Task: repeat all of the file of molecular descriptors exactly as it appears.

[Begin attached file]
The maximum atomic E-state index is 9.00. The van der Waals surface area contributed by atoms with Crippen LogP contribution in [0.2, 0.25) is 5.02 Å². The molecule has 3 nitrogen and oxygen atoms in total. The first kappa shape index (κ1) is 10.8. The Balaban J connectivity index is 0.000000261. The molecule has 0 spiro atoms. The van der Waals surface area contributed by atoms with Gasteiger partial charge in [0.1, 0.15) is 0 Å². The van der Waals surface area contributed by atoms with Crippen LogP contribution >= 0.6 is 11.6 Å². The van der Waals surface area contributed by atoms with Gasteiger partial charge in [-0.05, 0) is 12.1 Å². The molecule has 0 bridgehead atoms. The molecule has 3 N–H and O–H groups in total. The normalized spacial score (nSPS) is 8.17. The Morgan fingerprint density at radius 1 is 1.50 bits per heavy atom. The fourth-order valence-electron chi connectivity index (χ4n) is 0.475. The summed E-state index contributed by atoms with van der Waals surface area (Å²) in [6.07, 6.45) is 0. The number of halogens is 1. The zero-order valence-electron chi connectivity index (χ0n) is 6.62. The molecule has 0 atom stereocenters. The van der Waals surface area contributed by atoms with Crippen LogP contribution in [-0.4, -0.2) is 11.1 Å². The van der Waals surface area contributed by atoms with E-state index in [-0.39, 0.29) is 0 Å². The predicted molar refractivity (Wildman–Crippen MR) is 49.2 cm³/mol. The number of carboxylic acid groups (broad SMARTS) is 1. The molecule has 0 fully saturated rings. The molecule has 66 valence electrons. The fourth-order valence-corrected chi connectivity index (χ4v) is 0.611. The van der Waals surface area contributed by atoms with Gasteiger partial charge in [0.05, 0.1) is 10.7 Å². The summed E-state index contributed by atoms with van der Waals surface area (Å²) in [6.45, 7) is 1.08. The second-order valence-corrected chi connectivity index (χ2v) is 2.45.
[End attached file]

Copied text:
The maximum atomic E-state index is 9.00. The van der Waals surface area contributed by atoms with Crippen LogP contribution in [0.2, 0.25) is 5.02 Å². The molecule has 3 nitrogen and oxygen atoms in total. The first kappa shape index (κ1) is 10.8. The Balaban J connectivity index is 0.000000261. The molecule has 0 spiro atoms. The van der Waals surface area contributed by atoms with Gasteiger partial charge in [0.1, 0.15) is 0 Å². The van der Waals surface area contributed by atoms with Crippen LogP contribution >= 0.6 is 11.6 Å². The van der Waals surface area contributed by atoms with Gasteiger partial charge in [-0.05, 0) is 12.1 Å². The molecule has 0 bridgehead atoms. The molecule has 3 N–H and O–H groups in total. The normalized spacial score (nSPS) is 8.17. The Morgan fingerprint density at radius 1 is 1.50 bits per heavy atom. The fourth-order valence-electron chi connectivity index (χ4n) is 0.475. The summed E-state index contributed by atoms with van der Waals surface area (Å²) in [6.07, 6.45) is 0. The number of halogens is 1. The zero-order valence-electron chi connectivity index (χ0n) is 6.62. The molecule has 0 atom stereocenters. The van der Waals surface area contributed by atoms with Crippen LogP contribution in [-0.4, -0.2) is 11.1 Å². The van der Waals surface area contributed by atoms with E-state index in [-0.39, 0.29) is 0 Å². The predicted molar refractivity (Wildman–Crippen MR) is 49.2 cm³/mol. The number of carboxylic acid groups (broad SMARTS) is 1. The molecule has 0 fully saturated rings. The molecule has 66 valence electrons. The fourth-order valence-corrected chi connectivity index (χ4v) is 0.611. The van der Waals surface area contributed by atoms with Gasteiger partial charge in [0.05, 0.1) is 10.7 Å². The summed E-state index contributed by atoms with van der Waals surface area (Å²) in [6.45, 7) is 1.08. The second-order valence-corrected chi connectivity index (χ2v) is 2.45.